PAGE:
Question about Klein Tools CN1907ARL, Tree Climbers, 2-3/4" Gaffs, with Pads & Straps, 17"-21" Long

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Telephone technicians crampons

Those been used once for climbing wood pols..
any ideas where can i get'em?

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You can shop a full line of climbing spikes at wesspur.com they have the best prices and free shipping. you will need to specify pole or tree spikes as the tree spikes are longer for penetrating bark.

Posted on Aug 28, 2009

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Where can I buy ice climbing gear?


: I suggest EMS, Campor, NorthFace or Timberland.

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What are crampons?


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Which kind of binding system is possible to have on this crampon?


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Instructions for strapping to boots the stubai 6 point crampons


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How to strap the Black Diamond Neve crampon to boots


Hi Joseph,

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Sharping Ice Climbing Tools


Step1 Use a 10-inch Mill Bastard file, although you can get by with a shorter version. Put your ice climbing tools in a vise while sharpening to make the process easier. Step2 Stroke the file away from you. If you draw the file back toward you, it becomes dulled and less useful. Make your sharpening strokes smooth and even. Step3 Work on honing the flat surfaces into sharp points. Follow the existing points, and do not try to change their direction. Step4 Sharpen from the front of the tool to the back. This helps to maintain the points. Step5 Buy replacement points for your crampons. Filing eventually will wear down your ice climbing gear. Replacing the points will ensure you'll be able to dig into the ice and rock surfaces.

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What types of crampon attachment are there?


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What are Crampons?


Crampons are outdoor footwear that are made from spikes and are worn on boots to provide traction on snow and ice. General-purpose crampons designed for most mountaineering and glacier travel are not well suited for vertical ice climbing. For ice climbing, specialized crampons that provide better support for front pointing are advised. Most crampons require welted boots to ensure proper fitting. Crampons with 10 points were first introduced by Europeans in the early 1900s. Because they lacked forward pointing spikes, they required step cutting on steep terrain. In the 1930s, two additional forward-slanting points were added, thus creating today's 12-point crampons. While 12-point crampons are now the normal selection, a few 10 point crampons can still be found on the market. The two additional front points further reduced step-chopping and allowed the climber to "front-point" up steep snow and ice. The angles of the first two rows of points also determine the best use for a particular set of crampons. If the first row (front points) bend downward and the second row is angled towards the toe, this reduces calf strain by allowing the boot heel to be lower. In this case, these crampons are better suited for front-pointing. When straight points are used instead, the crampons are much better suited for snow & general mountaineering. While crampons are an invaluable tool for a mountaineer, they were not used as often as today until the development of plastic-shelled climbing boots, because the straps used to affix the crampons to early mountaineering boots (which were made of leather) had a tendency to restrict bloodflow to the feet of the wearer. Crampons are usually made of hardened steel, but lighter weight aluminum crampons are popular for alpine ski touring where the need for them is less frequent & counterbalanced by the need for a light pack yielding fast, efficient travel over long distances. One problem with crampons is that snow can ball up between the spikes, creating a dangerous scenario where the teeth no longer bite into the slope. To prevent this, most crampons can be fitted with "anti-bott" plates: shaped bits of flexible plastic that engage on the body of the crampon.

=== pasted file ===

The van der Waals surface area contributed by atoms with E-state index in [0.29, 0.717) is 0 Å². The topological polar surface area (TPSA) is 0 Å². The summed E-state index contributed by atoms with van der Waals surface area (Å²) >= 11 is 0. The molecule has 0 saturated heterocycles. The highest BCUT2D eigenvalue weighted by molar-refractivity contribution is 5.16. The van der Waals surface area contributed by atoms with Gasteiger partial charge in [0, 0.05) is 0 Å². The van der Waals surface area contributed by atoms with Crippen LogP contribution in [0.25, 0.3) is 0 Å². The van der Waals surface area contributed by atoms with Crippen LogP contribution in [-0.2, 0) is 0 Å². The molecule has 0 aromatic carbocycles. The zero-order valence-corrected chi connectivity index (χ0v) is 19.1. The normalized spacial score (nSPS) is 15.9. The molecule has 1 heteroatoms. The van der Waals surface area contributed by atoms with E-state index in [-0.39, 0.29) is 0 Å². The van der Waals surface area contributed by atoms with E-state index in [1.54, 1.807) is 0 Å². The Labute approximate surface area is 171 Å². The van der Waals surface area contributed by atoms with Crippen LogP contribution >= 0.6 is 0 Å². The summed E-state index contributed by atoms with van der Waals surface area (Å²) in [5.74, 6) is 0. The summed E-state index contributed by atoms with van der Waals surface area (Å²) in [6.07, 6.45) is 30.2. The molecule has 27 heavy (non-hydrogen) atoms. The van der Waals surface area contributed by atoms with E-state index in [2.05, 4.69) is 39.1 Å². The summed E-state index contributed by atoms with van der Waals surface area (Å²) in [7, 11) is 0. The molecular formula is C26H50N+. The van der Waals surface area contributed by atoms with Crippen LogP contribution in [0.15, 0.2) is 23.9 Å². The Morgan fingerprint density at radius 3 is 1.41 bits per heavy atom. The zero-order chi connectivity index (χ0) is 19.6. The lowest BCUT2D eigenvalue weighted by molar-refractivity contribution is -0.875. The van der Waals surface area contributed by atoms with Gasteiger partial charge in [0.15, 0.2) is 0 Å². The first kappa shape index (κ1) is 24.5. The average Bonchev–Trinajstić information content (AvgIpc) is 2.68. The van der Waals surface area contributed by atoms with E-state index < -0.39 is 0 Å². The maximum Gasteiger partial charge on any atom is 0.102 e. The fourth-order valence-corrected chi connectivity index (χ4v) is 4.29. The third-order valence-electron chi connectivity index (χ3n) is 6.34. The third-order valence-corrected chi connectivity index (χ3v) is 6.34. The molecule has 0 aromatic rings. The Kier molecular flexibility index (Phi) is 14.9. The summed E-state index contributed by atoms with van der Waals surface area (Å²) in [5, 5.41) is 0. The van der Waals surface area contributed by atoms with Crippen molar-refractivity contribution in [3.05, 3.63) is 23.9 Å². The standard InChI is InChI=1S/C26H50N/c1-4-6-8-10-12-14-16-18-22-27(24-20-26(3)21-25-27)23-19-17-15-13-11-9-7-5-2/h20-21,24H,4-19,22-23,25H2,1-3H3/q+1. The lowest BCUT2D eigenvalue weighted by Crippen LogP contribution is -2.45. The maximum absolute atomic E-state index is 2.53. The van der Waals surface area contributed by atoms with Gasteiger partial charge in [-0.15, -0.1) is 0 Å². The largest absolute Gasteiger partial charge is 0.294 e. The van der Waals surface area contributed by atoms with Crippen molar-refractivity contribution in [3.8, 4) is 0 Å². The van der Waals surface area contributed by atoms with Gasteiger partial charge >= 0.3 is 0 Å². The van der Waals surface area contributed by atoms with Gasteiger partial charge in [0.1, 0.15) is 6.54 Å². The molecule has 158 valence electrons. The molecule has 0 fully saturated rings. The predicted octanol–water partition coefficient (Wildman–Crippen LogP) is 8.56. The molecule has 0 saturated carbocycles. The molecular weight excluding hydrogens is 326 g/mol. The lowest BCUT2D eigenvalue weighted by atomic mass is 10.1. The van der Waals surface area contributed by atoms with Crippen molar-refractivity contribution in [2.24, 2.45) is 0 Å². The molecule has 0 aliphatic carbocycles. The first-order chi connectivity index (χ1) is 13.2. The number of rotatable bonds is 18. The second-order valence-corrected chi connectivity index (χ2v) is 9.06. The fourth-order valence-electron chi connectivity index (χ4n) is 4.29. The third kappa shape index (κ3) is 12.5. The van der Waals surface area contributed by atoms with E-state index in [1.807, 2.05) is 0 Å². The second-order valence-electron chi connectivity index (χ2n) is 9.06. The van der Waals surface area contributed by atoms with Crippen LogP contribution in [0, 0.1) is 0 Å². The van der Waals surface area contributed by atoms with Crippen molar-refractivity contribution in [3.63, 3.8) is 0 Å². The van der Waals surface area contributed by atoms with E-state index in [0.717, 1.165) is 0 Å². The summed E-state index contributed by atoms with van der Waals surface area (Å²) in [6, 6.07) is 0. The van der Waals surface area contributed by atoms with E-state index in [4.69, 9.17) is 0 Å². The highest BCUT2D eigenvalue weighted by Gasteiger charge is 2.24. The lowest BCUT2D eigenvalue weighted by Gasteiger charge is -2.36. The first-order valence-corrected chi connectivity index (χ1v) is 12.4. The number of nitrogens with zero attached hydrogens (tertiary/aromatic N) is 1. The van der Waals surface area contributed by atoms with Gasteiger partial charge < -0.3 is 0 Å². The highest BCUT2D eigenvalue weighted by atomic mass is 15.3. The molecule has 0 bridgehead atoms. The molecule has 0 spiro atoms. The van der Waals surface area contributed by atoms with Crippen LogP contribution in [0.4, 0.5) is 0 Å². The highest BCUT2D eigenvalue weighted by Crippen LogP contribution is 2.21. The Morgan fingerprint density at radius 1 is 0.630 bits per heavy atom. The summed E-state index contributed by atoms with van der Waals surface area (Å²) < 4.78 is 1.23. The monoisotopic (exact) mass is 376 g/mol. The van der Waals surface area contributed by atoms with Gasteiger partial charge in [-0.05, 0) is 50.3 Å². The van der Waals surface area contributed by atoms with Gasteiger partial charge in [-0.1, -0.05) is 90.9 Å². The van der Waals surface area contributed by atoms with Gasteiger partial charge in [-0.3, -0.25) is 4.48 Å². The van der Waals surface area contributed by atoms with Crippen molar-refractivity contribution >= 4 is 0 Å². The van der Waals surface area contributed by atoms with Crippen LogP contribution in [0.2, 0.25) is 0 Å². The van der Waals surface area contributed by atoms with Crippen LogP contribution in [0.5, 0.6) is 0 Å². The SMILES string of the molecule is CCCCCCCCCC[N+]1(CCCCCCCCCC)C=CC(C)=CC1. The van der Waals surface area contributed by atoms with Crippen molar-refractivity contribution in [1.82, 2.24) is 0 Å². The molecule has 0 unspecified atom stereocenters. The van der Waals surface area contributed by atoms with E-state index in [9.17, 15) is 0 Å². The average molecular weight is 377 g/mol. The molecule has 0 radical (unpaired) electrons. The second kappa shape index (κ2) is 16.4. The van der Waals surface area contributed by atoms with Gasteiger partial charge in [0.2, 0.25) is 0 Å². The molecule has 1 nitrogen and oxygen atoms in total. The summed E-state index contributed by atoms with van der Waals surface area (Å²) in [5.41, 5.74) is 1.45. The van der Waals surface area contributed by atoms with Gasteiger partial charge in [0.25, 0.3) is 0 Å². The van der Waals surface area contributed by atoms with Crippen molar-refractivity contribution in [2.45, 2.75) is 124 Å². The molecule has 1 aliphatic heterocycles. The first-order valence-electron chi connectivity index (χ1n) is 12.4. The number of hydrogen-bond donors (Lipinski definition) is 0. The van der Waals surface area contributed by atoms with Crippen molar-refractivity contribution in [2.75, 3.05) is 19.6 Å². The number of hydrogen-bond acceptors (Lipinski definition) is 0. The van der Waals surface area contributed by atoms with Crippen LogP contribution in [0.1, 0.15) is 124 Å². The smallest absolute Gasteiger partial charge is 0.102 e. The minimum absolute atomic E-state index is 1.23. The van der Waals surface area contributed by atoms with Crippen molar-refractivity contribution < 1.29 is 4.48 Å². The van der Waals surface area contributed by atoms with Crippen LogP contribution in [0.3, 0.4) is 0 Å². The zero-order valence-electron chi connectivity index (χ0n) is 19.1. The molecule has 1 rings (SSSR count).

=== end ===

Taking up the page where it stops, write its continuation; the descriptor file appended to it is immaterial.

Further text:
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1 Answer

Crampons for winter


everal manufacturers of crampons for hiking/glacier travel. You want something w/ 6-10 Pt's, some can even be configured so they hinge in the middle. The bright side is the price of this class of crampon, they're a lot cheaper that the type you would climb a frozen waterfall. Should be any where from 39.95-100.00 and can be found at Campmor, EMS, Seirra Tradingpost. A word of caution...Do not attempt to climb vertical ice with a cheap pair of crampons, even if they have front points. I foolishly almost fell off some steep ice in the Whites when the points (both) sheared off my left crampon. If your not going to climb try to buy a pair w/out the forward facing front points. Hiking down tired your a lot more likely to hook frontpoints and trip, it'll happen every time you don't pick your foot up high enough. Also, get an ice axe, affords extra confidence when traveling up/down steep terrian. Enjoy Your Winter Hiking

Dec 01, 2008 | Arc'Teryx Theta Ar Bib Women's

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